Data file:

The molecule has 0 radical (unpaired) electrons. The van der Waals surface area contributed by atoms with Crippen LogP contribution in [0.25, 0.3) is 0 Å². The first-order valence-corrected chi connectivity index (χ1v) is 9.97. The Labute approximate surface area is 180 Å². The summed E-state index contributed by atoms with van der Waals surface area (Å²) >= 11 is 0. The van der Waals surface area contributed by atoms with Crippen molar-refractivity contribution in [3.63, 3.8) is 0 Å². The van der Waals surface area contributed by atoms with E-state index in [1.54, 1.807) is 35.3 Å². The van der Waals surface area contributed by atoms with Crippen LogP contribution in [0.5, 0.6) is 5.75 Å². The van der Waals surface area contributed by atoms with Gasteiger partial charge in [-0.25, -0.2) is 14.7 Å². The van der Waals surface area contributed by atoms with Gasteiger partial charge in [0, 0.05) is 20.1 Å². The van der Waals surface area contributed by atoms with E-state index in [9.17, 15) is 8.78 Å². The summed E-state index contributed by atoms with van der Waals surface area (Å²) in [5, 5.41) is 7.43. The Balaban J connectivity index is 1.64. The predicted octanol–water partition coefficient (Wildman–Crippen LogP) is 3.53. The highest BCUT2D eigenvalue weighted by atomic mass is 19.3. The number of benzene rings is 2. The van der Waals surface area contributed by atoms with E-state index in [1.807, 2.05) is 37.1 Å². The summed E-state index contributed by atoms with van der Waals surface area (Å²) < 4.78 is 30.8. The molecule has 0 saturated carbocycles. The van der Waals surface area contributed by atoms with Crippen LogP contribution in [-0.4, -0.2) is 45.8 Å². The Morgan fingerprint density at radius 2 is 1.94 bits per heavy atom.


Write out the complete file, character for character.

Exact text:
The molecule has 0 radical (unpaired) electrons. The van der Waals surface area contributed by atoms with Crippen LogP contribution in [0.25, 0.3) is 0 Å². The first-order valence-corrected chi connectivity index (χ1v) is 9.97. The Labute approximate surface area is 180 Å². The summed E-state index contributed by atoms with van der Waals surface area (Å²) >= 11 is 0. The van der Waals surface area contributed by atoms with Crippen molar-refractivity contribution in [3.63, 3.8) is 0 Å². The van der Waals surface area contributed by atoms with E-state index in [1.54, 1.807) is 35.3 Å². The van der Waals surface area contributed by atoms with Crippen LogP contribution in [0.5, 0.6) is 5.75 Å². The van der Waals surface area contributed by atoms with Gasteiger partial charge in [-0.25, -0.2) is 14.7 Å². The van der Waals surface area contributed by atoms with Gasteiger partial charge in [0, 0.05) is 20.1 Å². The van der Waals surface area contributed by atoms with E-state index in [9.17, 15) is 8.78 Å². The summed E-state index contributed by atoms with van der Waals surface area (Å²) in [5, 5.41) is 7.43. The Balaban J connectivity index is 1.64. The predicted octanol–water partition coefficient (Wildman–Crippen LogP) is 3.53. The highest BCUT2D eigenvalue weighted by atomic mass is 19.3. The number of benzene rings is 2. The van der Waals surface area contributed by atoms with E-state index in [1.807, 2.05) is 37.1 Å². The summed E-state index contributed by atoms with van der Waals surface area (Å²) < 4.78 is 30.8. The molecule has 0 saturated carbocycles. The van der Waals surface area contributed by atoms with Crippen LogP contribution in [-0.4, -0.2) is 45.8 Å². The Morgan fingerprint density at radius 2 is 1.94 bits per heavy atom.